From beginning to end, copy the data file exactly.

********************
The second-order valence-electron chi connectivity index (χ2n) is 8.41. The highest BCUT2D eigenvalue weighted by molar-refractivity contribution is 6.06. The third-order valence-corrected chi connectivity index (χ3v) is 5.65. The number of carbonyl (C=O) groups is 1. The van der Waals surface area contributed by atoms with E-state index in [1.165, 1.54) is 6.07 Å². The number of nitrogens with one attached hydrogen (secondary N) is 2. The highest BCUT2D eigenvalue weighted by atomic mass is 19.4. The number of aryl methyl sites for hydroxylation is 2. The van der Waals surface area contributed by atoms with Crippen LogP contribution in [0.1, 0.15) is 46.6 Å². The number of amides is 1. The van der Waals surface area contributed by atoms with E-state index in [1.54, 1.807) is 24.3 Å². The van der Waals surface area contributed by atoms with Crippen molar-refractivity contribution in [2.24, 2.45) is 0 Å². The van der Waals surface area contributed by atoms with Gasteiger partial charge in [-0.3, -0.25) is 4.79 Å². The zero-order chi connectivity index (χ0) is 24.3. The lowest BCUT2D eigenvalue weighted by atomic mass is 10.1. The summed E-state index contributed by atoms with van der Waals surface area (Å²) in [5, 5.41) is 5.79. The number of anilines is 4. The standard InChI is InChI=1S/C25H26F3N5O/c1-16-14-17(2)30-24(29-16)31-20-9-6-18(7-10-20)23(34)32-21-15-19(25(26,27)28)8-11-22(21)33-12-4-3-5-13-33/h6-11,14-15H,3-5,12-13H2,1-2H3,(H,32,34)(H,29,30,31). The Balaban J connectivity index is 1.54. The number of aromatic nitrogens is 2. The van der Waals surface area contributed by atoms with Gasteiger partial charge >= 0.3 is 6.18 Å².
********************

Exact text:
The second-order valence-electron chi connectivity index (χ2n) is 8.41. The highest BCUT2D eigenvalue weighted by molar-refractivity contribution is 6.06. The third-order valence-corrected chi connectivity index (χ3v) is 5.65. The number of carbonyl (C=O) groups is 1. The van der Waals surface area contributed by atoms with E-state index in [1.165, 1.54) is 6.07 Å². The number of nitrogens with one attached hydrogen (secondary N) is 2. The highest BCUT2D eigenvalue weighted by atomic mass is 19.4. The number of aryl methyl sites for hydroxylation is 2. The van der Waals surface area contributed by atoms with Crippen LogP contribution in [0.1, 0.15) is 46.6 Å². The number of amides is 1. The van der Waals surface area contributed by atoms with E-state index in [1.54, 1.807) is 24.3 Å². The van der Waals surface area contributed by atoms with Crippen molar-refractivity contribution in [2.24, 2.45) is 0 Å². The van der Waals surface area contributed by atoms with Gasteiger partial charge in [-0.3, -0.25) is 4.79 Å². The zero-order chi connectivity index (χ0) is 24.3. The lowest BCUT2D eigenvalue weighted by atomic mass is 10.1. The summed E-state index contributed by atoms with van der Waals surface area (Å²) in [5, 5.41) is 5.79. The number of anilines is 4. The standard InChI is InChI=1S/C25H26F3N5O/c1-16-14-17(2)30-24(29-16)31-20-9-6-18(7-10-20)23(34)32-21-15-19(25(26,27)28)8-11-22(21)33-12-4-3-5-13-33/h6-11,14-15H,3-5,12-13H2,1-2H3,(H,32,34)(H,29,30,31). The Balaban J connectivity index is 1.54. The number of aromatic nitrogens is 2. The van der Waals surface area contributed by atoms with Gasteiger partial charge >= 0.3 is 6.18 Å².